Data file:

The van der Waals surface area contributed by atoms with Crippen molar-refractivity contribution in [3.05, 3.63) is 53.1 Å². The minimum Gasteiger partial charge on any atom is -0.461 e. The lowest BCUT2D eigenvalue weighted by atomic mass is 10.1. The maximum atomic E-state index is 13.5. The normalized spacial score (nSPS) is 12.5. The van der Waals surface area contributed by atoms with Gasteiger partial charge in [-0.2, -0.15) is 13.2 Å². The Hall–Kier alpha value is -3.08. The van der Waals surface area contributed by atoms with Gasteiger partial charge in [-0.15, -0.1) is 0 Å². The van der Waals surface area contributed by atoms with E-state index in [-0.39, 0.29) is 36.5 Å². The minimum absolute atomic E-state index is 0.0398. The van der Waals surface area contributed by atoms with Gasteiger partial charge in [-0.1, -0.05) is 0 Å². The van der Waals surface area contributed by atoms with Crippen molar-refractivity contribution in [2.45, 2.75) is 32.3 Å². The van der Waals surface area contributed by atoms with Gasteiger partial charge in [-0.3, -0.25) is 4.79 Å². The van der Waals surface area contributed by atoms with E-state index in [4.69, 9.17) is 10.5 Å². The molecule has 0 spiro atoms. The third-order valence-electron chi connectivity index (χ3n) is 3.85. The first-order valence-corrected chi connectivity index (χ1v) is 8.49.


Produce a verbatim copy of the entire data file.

The van der Waals surface area contributed by atoms with Crippen molar-refractivity contribution in [3.05, 3.63) is 53.1 Å². The minimum Gasteiger partial charge on any atom is -0.461 e. The lowest BCUT2D eigenvalue weighted by atomic mass is 10.1. The maximum atomic E-state index is 13.5. The normalized spacial score (nSPS) is 12.5. The van der Waals surface area contributed by atoms with Gasteiger partial charge in [-0.2, -0.15) is 13.2 Å². The Hall–Kier alpha value is -3.08. The van der Waals surface area contributed by atoms with Gasteiger partial charge in [-0.15, -0.1) is 0 Å². The van der Waals surface area contributed by atoms with E-state index in [-0.39, 0.29) is 36.5 Å². The minimum absolute atomic E-state index is 0.0398. The van der Waals surface area contributed by atoms with Gasteiger partial charge in [-0.1, -0.05) is 0 Å². The van der Waals surface area contributed by atoms with Crippen molar-refractivity contribution in [2.45, 2.75) is 32.3 Å². The van der Waals surface area contributed by atoms with Gasteiger partial charge in [-0.3, -0.25) is 4.79 Å². The van der Waals surface area contributed by atoms with E-state index in [4.69, 9.17) is 10.5 Å². The molecule has 0 spiro atoms. The third-order valence-electron chi connectivity index (χ3n) is 3.85. The first-order valence-corrected chi connectivity index (χ1v) is 8.49.